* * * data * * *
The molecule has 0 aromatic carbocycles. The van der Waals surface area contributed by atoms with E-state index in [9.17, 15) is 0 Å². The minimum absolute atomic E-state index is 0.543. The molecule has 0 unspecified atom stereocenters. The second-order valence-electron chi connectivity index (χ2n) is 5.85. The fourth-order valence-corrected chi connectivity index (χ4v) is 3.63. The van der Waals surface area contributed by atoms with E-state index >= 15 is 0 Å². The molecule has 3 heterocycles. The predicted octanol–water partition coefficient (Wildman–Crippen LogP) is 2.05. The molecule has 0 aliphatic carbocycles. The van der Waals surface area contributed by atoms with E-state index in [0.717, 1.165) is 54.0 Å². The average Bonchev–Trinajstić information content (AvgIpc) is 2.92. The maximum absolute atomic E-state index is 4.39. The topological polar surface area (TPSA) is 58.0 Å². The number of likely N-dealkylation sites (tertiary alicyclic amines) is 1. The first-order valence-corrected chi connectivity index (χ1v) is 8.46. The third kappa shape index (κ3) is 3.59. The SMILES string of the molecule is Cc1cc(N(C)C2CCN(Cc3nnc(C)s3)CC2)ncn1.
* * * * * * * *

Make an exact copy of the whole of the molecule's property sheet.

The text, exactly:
The molecule has 0 aromatic carbocycles. The van der Waals surface area contributed by atoms with E-state index in [9.17, 15) is 0 Å². The minimum absolute atomic E-state index is 0.543. The molecule has 0 unspecified atom stereocenters. The second-order valence-electron chi connectivity index (χ2n) is 5.85. The fourth-order valence-corrected chi connectivity index (χ4v) is 3.63. The van der Waals surface area contributed by atoms with E-state index >= 15 is 0 Å². The molecule has 3 heterocycles. The predicted octanol–water partition coefficient (Wildman–Crippen LogP) is 2.05. The molecule has 0 aliphatic carbocycles. The van der Waals surface area contributed by atoms with E-state index in [0.717, 1.165) is 54.0 Å². The average Bonchev–Trinajstić information content (AvgIpc) is 2.92. The maximum absolute atomic E-state index is 4.39. The topological polar surface area (TPSA) is 58.0 Å². The number of likely N-dealkylation sites (tertiary alicyclic amines) is 1. The first-order valence-corrected chi connectivity index (χ1v) is 8.46. The third kappa shape index (κ3) is 3.59. The SMILES string of the molecule is Cc1cc(N(C)C2CCN(Cc3nnc(C)s3)CC2)ncn1.